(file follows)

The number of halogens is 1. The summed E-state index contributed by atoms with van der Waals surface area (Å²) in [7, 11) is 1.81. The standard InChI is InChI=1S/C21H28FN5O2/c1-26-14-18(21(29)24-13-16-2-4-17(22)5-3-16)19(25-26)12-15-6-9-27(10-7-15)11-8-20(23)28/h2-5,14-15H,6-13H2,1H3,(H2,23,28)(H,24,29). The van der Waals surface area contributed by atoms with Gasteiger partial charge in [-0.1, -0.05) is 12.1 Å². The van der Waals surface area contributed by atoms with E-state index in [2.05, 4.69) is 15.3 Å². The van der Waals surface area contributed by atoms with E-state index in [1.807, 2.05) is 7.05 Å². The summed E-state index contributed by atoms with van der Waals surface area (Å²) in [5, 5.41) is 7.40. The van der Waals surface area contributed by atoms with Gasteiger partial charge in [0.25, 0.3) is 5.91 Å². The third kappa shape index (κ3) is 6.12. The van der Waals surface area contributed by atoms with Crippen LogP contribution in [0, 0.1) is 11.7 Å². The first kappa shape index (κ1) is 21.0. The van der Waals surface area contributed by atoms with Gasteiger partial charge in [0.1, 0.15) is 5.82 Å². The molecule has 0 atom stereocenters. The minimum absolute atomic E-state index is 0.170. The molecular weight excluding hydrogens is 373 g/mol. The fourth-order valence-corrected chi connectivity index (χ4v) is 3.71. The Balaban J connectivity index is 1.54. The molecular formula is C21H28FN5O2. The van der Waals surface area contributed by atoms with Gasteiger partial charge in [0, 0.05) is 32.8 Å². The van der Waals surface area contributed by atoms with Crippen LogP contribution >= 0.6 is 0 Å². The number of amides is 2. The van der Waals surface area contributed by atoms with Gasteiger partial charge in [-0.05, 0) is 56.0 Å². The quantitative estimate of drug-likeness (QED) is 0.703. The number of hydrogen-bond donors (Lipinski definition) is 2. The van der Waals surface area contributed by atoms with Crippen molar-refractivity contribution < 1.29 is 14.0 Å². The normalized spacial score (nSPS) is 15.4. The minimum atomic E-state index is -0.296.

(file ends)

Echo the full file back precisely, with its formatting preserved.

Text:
The number of halogens is 1. The summed E-state index contributed by atoms with van der Waals surface area (Å²) in [7, 11) is 1.81. The standard InChI is InChI=1S/C21H28FN5O2/c1-26-14-18(21(29)24-13-16-2-4-17(22)5-3-16)19(25-26)12-15-6-9-27(10-7-15)11-8-20(23)28/h2-5,14-15H,6-13H2,1H3,(H2,23,28)(H,24,29). The van der Waals surface area contributed by atoms with Gasteiger partial charge in [-0.1, -0.05) is 12.1 Å². The van der Waals surface area contributed by atoms with E-state index in [2.05, 4.69) is 15.3 Å². The van der Waals surface area contributed by atoms with E-state index in [1.807, 2.05) is 7.05 Å². The summed E-state index contributed by atoms with van der Waals surface area (Å²) in [5, 5.41) is 7.40. The van der Waals surface area contributed by atoms with Gasteiger partial charge in [0.25, 0.3) is 5.91 Å². The third kappa shape index (κ3) is 6.12. The van der Waals surface area contributed by atoms with Crippen LogP contribution in [0, 0.1) is 11.7 Å². The first kappa shape index (κ1) is 21.0. The van der Waals surface area contributed by atoms with Gasteiger partial charge in [0.1, 0.15) is 5.82 Å². The molecule has 0 atom stereocenters. The minimum absolute atomic E-state index is 0.170. The molecular weight excluding hydrogens is 373 g/mol. The fourth-order valence-corrected chi connectivity index (χ4v) is 3.71. The Balaban J connectivity index is 1.54. The molecular formula is C21H28FN5O2. The van der Waals surface area contributed by atoms with Gasteiger partial charge in [0, 0.05) is 32.8 Å². The van der Waals surface area contributed by atoms with Crippen LogP contribution >= 0.6 is 0 Å². The number of amides is 2. The van der Waals surface area contributed by atoms with Gasteiger partial charge in [-0.05, 0) is 56.0 Å². The quantitative estimate of drug-likeness (QED) is 0.703. The number of hydrogen-bond donors (Lipinski definition) is 2. The van der Waals surface area contributed by atoms with Crippen molar-refractivity contribution < 1.29 is 14.0 Å². The normalized spacial score (nSPS) is 15.4. The minimum atomic E-state index is -0.296.